Washington — The Obama administration welcomes a decision by the 22-member Arab League to support a no-fly zone over Libya because the move strengthens international pressure on Libyan leader Muammar Qadhafi, White House press secretary Jay Carney said March 12.
"The international community is unified in sending a clear message that the violence in Libya must stop and that the Qadhafi regime must be held accountable," Carney said in a prepared statement.
The United States will continue to advance efforts to pressure the Qadhafi regime, support the Libyan opposition and prepare for all contingencies, Carney said. And the United States will work in close coordination with international partners, he added.
At a news conference on March 11, President Obama said Qadhafi is "on the wrong side of history. I believe that the Libyan people are anxious for freedom and the removal of somebody who has suppressed them for decades now."
The Arab League called for the U.N. Security Council to impose a no-fly zone over Libya as soon as possible in an effort to curb violence against those who have actively opposed the Qadhafi regime, according to a statement from the group.
In its March 12 statement, the league asked "the United Nations to shoulder its responsibility ... to impose a no-fly zone over the movement of Libyan military planes and to create safe zones in the places vulnerable to airstrikes."
Arab League Secretary-General Amr Moussa told reporters in Cairo after the conference that the measures being urged are intended to be humanitarian to protect Libyan civilians and others. According to published news reports, Syria, Algeria and Mauritania voted against the measure.
Moussa told reporters that the decision would be sent to the United Nation, which will consider the request and determine how it might be enforced.
Secretary of State Hillary Rodham Clinton said during congressional hearings on March 10 that she is traveling to Paris for consultations with foreign ministers from the Group of Eight (G8) nations and Libyan opposition leaders on March 14 and March 15. From Paris, Clinton is expected to travel on to Cairo and then to Tunis, Tunisia.
The G8 countries are the United Kingdom, Canada, France, Germany, Italy, Japan, Russia and the United States.
During her consultations in Egypt and Tunisia, Clinton told the congressional committee, she would press for greater democratic changes.
Obama has called on Qadhafi to leave power now, saying that he and his government must be held accountable for violating the human rights of the Libyan people and brutalizing them.
In a telephone call with German Chancellor Angela Merkel on February 26, Obama shared his deep concern about the Libyan government's continued violation of human rights and brutal treatment of the Libyan people, and said the use of violence against the Libyan people calls into question the legitimacy of Qadhafi's rule, the White House said.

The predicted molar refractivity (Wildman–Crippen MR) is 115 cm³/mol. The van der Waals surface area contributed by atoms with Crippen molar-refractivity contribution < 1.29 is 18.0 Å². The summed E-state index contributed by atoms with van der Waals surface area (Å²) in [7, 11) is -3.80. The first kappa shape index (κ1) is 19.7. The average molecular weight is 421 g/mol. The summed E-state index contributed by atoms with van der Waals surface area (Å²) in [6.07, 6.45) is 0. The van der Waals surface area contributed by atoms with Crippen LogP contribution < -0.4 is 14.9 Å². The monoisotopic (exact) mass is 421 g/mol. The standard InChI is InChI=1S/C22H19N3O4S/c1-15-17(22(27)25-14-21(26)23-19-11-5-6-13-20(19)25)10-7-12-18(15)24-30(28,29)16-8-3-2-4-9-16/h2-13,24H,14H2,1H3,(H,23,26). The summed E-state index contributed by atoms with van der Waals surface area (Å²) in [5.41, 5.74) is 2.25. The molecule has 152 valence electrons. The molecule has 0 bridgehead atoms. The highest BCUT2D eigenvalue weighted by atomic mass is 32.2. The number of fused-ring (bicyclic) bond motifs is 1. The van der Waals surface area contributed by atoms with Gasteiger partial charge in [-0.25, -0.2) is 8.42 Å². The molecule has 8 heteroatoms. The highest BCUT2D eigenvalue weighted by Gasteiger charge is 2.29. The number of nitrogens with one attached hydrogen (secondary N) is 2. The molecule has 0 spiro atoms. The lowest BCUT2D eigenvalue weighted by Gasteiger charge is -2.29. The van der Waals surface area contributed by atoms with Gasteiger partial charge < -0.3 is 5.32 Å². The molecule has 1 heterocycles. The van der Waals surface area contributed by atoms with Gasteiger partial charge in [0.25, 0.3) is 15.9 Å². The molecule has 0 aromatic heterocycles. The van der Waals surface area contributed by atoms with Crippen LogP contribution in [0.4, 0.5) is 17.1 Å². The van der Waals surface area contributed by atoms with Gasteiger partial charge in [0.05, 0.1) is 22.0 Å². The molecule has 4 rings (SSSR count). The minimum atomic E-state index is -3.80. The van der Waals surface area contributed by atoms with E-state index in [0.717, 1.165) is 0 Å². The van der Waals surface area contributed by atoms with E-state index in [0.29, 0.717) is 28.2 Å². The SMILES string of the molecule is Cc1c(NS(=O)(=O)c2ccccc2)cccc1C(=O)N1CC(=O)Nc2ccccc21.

Clinton further amplified the president's position, saying that it is clear the Libyan people want Qadhafi out of power.
"We have always said that the Qadhafi government's future is a matter for the Libyan people to decide, and they have made themselves clear," Clinton said February 26. "When a leader's only means of staying in power is to use mass violence against his own people, he has lost the legitimacy to rule and needs to do what is right for his country by leaving now."
The call comes as the United States has imposed new financial and travel sanctions on Qadhafi, his regime and his family along with 10 of his closest supporters and associates.
Libya has been gripped by civil strife that began with nonviolent demonstrations against the government on February 15. Now, most of the eastern half of the North African nation, which faces the Mediterranean Sea and is bordered by Tunisia and Egypt, is under partial control by rebelling Libyans, but street fighting and protests have spread to the borders of the Libyan capital city, Tripoli.
The U.N. Security Council voted 15-0 on February 26 to impose political and financial sanctions on Qadhafi, his supporters and his government in a move intended to impose immediate measures to stop the violence, ensure accountability and provide humanitarian assistance to the Libyan people.
Additionally, the U.N. Security Council measure is the first unanimous resolution that refers the case of "heinous human rights violations to the International Criminal Court," says U.S. Ambassador to the U.N. Susan Rice.
The U.N. sanctions also impose a strong arms embargo and take steps against the use of mercenaries by the Libyan government to attack its own people, Rice told reporters.